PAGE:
Conclusion: If you want to learn about Lightroom, or need to  enhance your Lightroom workflow, buy the book. It’s that simple. If you’re a NAPP member I believe you get a discount, so NAPP folks have no reason not to buy it. I’m contemplating “pimping my Kelby” much like others pimped their McNally books. If I do that I’ll have to pick up another copy as a backup, so you’ll get my royalty after all Scott.  As much as I love the job the bookmakers did, it is easier to turn this into a spiral bound reference book with tabs so I can flip to a section with ease. Perhaps one snowy weekend in Buffalo I will do that. Kidding aside, the Kelby Lightroom 2 book is a fantastic resource for students, first time Lightroom users, and professionals looking to enhance their workflow. When I teach Lightroom this fall and spring, this will be the required reading.

Until next time,


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After finally getting healthy over the weekend, I had to get out and shoot. So the Mrs, Griffin the dog and I packed up the Scion and headed a 1/2hr down to Chestnut Ridge park, just outside of Orchard Park NY. Specifically I wanted to check out the Eternal Flame Falls. The falls are a 30′ fall that has a tiny cave, in fact so tiny it likely isn’t called a cave b/c you can probably only fit your head in it, but in this cave is a pocket of natural gas and given the right water conditions you’re able to ignite it and, well see for yourself:

I find this a spectacular act of nature. You just don’t see this everyday. However to get to this act of nature was absolutely miserable. It was raining and the hiking trail was up and down and rocky and slippery. It did wonders for my glutes though. Here’s a few samples from the hike:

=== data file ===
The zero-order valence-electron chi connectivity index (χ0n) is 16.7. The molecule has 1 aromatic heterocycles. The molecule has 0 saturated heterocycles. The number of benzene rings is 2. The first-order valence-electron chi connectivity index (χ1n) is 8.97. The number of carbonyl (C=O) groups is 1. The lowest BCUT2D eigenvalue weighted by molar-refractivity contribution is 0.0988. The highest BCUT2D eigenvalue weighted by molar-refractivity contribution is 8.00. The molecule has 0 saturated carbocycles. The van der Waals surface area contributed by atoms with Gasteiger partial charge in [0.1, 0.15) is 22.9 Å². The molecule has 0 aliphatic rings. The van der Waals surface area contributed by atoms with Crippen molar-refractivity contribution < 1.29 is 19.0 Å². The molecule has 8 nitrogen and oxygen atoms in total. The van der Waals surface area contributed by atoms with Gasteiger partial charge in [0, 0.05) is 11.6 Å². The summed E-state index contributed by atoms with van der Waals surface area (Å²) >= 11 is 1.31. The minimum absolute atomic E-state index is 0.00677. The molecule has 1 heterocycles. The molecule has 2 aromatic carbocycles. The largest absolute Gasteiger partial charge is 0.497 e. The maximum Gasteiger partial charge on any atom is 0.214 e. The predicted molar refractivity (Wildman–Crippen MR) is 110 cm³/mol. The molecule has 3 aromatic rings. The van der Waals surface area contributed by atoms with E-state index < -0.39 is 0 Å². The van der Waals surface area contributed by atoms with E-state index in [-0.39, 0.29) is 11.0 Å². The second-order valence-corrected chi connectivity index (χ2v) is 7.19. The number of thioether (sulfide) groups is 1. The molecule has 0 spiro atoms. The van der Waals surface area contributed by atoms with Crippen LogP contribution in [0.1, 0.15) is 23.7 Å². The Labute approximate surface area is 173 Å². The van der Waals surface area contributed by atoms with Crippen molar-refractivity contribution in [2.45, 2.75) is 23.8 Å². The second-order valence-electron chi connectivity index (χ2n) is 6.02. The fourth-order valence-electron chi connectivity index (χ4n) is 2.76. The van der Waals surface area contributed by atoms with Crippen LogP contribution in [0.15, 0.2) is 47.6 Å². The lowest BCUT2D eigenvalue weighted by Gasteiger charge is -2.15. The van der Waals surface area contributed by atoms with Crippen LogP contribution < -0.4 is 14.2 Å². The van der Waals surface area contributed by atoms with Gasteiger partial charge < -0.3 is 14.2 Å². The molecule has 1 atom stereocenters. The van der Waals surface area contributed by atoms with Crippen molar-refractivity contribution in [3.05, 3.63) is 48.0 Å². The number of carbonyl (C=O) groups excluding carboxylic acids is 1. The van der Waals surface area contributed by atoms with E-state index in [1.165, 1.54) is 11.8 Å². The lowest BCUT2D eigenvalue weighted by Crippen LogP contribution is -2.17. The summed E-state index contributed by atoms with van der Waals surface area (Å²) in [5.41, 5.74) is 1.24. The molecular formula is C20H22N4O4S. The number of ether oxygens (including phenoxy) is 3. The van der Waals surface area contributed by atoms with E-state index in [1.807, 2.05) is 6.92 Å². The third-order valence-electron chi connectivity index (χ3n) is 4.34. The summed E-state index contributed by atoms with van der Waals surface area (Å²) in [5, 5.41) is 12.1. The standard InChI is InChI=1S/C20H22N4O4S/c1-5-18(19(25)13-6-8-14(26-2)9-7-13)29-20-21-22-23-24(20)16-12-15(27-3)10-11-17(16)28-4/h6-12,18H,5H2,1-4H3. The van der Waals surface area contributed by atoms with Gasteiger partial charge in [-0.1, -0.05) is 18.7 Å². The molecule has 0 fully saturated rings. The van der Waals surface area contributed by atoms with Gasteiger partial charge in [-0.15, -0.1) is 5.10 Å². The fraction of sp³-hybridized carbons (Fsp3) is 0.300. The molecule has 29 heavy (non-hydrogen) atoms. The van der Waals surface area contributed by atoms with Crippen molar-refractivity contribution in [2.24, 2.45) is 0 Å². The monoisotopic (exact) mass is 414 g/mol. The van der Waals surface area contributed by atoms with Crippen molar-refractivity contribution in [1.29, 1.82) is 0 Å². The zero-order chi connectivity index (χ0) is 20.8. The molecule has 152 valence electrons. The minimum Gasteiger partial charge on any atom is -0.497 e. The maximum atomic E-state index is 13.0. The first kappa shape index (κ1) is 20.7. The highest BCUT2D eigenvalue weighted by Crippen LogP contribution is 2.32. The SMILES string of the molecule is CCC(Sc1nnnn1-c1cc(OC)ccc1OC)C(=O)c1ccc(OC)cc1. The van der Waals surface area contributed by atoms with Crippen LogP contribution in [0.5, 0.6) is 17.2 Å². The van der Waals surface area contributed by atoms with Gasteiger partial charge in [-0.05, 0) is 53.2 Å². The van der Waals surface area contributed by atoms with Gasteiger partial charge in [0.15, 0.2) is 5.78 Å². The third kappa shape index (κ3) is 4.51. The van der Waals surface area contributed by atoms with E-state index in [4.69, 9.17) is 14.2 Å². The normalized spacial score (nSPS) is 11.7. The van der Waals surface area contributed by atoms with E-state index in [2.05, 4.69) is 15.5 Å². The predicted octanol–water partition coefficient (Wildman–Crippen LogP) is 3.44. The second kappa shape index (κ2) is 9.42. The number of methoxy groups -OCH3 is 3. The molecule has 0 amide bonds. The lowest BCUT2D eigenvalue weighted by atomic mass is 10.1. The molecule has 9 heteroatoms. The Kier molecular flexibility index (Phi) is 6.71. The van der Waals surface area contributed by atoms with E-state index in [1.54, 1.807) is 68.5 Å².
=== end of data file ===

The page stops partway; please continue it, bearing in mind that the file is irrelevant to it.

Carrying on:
That’s it for today, expect a review of Scott Kelby’s new Lightroom book tomorrow morning,


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It’s been over a week for me blogging. Between my logic board frying and a sinus infection I didn’t feel like doing the blog thing. But I did a quite a bit of photo-editing and reading last week, specifically I was reading Scott Kelby’s Lightroom 2 book, which I will be reviewing tomorrow.

Speaking of Kelby, there’s something he blogged about this morning that I was planning on touching on; and that is the Lightroom 2/CS4 conspiracy theory. So what’s the deal?

Last week Adobe announced the CS4 suite, due out in October. They’ve upgraded all their suite apps, some substantial upgrades, others just cool add-ons. From what I’ve read, the folks over at Adobe have made a significant upgrade to Photoshop Camera Raw (the raw processor for Photoshop), which I think is good, because camera raw was due for an overhaul. So what’s the problem?